NEW YORK • When Juwan Stallings visited the Brooklyn Museum last weekend, he wanted more information about the subject of an oil portrait by Henri Fantin-Latour in the museum's newly refurbished European galleries.
Mr Stallings, 19, looked intently, snapped a photo and then typed rapidly on his phone. Within seconds, he had an answer in the form of a text message.
"Hi there! That's Madame Leon Maitre," it read, continuing, "I love comparing her to some of the other portraits of women on that wall - the others really confront the visitor, while Madame Leon Maitre looks demure and quiet."
The answer came from a museum employee two floors down, one of six full-time staff members dedicated to engaging with visitors through the museum's smartphone app, ASK Brooklyn Museum.
First released for iPhone last year, with an Android version made available this month, ASK is startlingly different from most museum apps. There is no audio guide, no map and no store. You cannot search the collection. Nor can you use it to share your experience on social media.
What you can do with it is chat with a member of the ASK staff, who is trained to help visitors engage more deeply and make personal connections with what is on display. It is like having a curator in your pocket: When you send a question or a comment, a team member can see where in the museum you are and what artworks are nearby. After providing an answer, the staff member often follows up with a personal observation or a question to prompt closer examination.
Asked if he visited the museum often, Mr Stallings said he had not in the past.
"But now I'm starting to, because the questions that I have can be answered," he said.
Visitors may be tentative at first. But once they try it, they tend to keep going. The average user sends 13 messages during a visit, said Ms Shelley Bernstein, the museum's vice-director for digital engagement and technology.
She said: "The hidden power of it is in the other stuff that's happening."
All of the user chats are retained for future conversations in the app and as a resource for curators. This month, the museum reopened three of its permanent-collection galleries after reinstalling them, one of the first visible shifts since Ms Anne Pasternak became the museum's director last year. Curators consulted ASK data before making their changes.
They realised, for example, that visitors to the Egyptian galleries were asking a lot of questions about an image of the ancient zodiac that was painted on the ceiling as a decorative element in 2003. The painting was removed during the reinstallation to shift the focus towards the museum's rich collection of artefacts, such as the ancient Head From A Female Sphinx. This emphasis on studying visitors' reactions reflects a significant philosophical shift.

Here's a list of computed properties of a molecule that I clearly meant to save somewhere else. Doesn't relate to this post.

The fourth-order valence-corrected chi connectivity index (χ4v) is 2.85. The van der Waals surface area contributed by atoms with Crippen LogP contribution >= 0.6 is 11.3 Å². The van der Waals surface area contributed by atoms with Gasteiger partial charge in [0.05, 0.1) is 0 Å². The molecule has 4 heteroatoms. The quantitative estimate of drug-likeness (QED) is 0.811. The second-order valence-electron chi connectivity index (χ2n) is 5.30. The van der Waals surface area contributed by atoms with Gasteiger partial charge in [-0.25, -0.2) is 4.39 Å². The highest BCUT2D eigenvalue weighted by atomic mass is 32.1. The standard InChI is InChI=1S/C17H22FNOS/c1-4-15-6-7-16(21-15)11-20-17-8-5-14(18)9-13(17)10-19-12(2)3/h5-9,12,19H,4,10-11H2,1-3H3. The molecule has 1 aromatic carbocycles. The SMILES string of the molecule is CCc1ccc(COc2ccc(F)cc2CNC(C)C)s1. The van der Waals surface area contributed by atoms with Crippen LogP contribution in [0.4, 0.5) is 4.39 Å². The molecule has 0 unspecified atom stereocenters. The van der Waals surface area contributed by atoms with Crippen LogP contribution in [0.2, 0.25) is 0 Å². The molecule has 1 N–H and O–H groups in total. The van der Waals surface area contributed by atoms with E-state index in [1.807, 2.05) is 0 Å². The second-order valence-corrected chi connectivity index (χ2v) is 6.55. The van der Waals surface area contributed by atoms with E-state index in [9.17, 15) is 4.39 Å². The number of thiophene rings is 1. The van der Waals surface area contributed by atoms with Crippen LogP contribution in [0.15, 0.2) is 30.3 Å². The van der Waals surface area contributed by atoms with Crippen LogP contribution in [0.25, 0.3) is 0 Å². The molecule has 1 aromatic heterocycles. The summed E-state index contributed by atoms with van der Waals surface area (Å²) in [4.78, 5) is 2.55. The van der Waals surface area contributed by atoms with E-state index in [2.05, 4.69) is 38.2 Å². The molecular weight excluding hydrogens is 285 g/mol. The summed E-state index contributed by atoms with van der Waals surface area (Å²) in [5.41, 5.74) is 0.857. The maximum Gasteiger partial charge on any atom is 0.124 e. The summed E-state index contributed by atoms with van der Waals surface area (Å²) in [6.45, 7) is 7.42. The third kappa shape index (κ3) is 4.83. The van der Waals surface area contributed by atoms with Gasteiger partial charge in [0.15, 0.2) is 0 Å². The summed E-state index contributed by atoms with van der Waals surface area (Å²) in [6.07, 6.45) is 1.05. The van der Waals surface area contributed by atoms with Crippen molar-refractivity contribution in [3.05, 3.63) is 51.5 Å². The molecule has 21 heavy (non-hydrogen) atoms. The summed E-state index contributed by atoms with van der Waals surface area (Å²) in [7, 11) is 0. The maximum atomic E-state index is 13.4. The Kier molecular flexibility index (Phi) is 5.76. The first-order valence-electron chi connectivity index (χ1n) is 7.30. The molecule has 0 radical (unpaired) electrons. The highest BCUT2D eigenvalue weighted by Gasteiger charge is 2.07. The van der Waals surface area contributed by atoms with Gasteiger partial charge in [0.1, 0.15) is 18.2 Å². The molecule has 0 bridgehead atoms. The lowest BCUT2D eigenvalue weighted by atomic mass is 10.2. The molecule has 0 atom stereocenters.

"Curators, 35 years ago, were not interested in what the public needed - they were interested in what the curators thought the public should have," said Mr Kevin Stayton, deputy director of the museum and its former chief curator.
"Having this conversation with the visitor was something that we really didn't think about."
Each member of the audience engagement team has a major and a minor speciality area and a rich library of reference material at hand. They are encouraged to use a casual tone and to share their own opinions freely.
Personalised communication is important for younger visitors, said Mr Matthew Fisher, a principal at Night Kitchen Interactive, a Philadelphia firm that has designed apps and interactive elements for dozens of museums.
"Digital natives are more interested in actively synthesising than in passively receiving information," he said.
The ASK app is free and does not require any registration or login. It works only inside the museum, which does not collect personal data from users, although the ASK team can gain access to a user's previous chats.
That approach is unusual among museum apps, which are often larded with images and text.
But a significant hurdle remains: In the first year of iPhone-only testing, about 10,000 people downloaded it. But only 1 per cent of museum visitors were using it.
The museum hopes to raise that figure to 5 to 7 per cent through its new Android phone capability, with a brand new desk for the ASK team in a high-traffic area right off the lobby and by stationing employees in the lobby to talk up the app.
The project is supported by funding from Bloomberg Connects, which has pledged more than US$80 million (S$107 million) to 15 cultural institutions to improve visitor experience through technology. Among the other grant recipients are the Guggenheim Museum, the Museum of Modern Art and the Tate Modern in London.
NEW YORK TIMES